Attn Canada BirdersWe're looking for bird bloggers from across Canada to join this multi-author blog. If you would like to spread the word on birds in your area by doing one post with photos each month, please email birdcanada at gmail.com
- Those Incredible Cormorants
- Breeding Birds in the Boreal forest
- Summer Solstice Is Here!
- Happy summer holidays!
- Summer Birding around Vermilion, Alberta
- Bird Photo Booth Business Challenge in Toronto
- Sparrows, sparrows, everywhere . . .
- A few photos from the West coast
- Roll on, Spring! – a birding photo essay
- Get Involved Today with Canada’s IBA Program!
- Birding By Province or Area
- Birding Resources
- Birds of Canada
- Blog Contributors
- Respect For Nature
Tag Archives: birds of canada
If Google searches can so accurately predict the incidence and spread of the flu why not the ‘incidence and spread’ of birds? eBird is only one of many mechanisms we have for amassing and disseminating big bird data (big data). … Continue reading
As an avid birder, the depth and scope of my little “hobby” has deepened and widened over the years, and I also accumulated a few dozen or maybe several dozen bird carvings, bird paintings, bird clothing (especially fond of socks),binoculars, … Continue reading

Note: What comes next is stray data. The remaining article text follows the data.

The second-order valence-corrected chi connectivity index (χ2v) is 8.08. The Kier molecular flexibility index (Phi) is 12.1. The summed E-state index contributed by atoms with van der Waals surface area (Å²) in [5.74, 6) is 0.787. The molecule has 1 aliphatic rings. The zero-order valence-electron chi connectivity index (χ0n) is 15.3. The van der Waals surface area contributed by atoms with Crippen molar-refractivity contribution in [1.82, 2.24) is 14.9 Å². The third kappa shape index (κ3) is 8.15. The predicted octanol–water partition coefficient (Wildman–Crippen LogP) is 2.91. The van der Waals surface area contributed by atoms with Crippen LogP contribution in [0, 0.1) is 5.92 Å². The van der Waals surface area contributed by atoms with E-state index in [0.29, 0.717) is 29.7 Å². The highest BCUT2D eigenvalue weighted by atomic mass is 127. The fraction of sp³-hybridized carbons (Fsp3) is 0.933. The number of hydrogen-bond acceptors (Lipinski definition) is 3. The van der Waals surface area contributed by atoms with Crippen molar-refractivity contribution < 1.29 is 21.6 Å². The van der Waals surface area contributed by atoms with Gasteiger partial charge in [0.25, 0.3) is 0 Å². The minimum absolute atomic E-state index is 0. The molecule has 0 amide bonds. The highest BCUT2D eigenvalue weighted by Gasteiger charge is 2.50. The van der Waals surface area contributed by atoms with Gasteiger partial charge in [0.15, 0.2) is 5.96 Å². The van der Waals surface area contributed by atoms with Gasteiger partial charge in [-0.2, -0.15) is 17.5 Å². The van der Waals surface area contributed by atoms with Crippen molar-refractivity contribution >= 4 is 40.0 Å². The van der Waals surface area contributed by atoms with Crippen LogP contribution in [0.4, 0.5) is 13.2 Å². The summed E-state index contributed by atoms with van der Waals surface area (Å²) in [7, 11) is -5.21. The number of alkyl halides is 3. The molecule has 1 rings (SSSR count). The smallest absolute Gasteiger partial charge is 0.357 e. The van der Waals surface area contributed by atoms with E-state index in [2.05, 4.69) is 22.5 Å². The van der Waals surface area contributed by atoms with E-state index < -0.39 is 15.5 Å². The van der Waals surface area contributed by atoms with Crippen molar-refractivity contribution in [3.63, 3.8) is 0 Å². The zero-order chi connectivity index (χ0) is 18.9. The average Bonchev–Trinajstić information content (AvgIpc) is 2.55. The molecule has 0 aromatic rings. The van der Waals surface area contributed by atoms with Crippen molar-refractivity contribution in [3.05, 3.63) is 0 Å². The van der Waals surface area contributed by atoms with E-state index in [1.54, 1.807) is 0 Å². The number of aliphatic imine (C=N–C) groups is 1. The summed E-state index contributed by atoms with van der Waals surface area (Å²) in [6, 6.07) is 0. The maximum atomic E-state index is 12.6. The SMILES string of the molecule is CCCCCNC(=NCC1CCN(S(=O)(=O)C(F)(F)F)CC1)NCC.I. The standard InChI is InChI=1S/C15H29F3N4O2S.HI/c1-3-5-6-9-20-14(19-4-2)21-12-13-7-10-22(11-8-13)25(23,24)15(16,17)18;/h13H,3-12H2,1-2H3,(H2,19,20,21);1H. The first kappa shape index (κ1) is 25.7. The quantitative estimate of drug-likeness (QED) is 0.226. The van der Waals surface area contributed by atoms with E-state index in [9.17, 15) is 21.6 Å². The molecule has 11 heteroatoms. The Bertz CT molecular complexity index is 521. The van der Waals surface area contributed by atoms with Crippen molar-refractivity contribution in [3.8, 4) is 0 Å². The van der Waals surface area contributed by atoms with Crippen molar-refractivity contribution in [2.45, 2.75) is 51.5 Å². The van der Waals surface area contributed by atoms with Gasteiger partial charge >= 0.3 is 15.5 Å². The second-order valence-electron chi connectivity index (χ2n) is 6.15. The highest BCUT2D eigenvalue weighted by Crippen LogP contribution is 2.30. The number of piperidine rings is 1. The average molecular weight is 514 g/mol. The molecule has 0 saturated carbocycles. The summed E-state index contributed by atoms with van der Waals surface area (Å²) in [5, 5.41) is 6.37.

The idea that “false faces” are used by birds for predator deterrence floats in the ether between biology textbook case study and mythical meme. The idea that evolution can produce false faces compels and amazes us but because of the lack of … Continue reading
Have you ever wondered why this bird is named after a minuscule little crown on the top of his head? Calgary birder and nature photographer Daniel Arndt can answer that question with these stunning photographs! Sometimes you get a better look at … Continue reading
Everywhere a common redpoll. My yard has been full of these appealing little finches for the past couple of months. These small seed eaters aren’t choosy – they like niger seed, black oil sunflowers and sunflower chips. They eat at … Continue reading
It took this young hairy woodpecker a while to figure out how to get any food from this busy feeder, but he managed it eventually. I resisted the urge to put captions on these photos, but it was hard!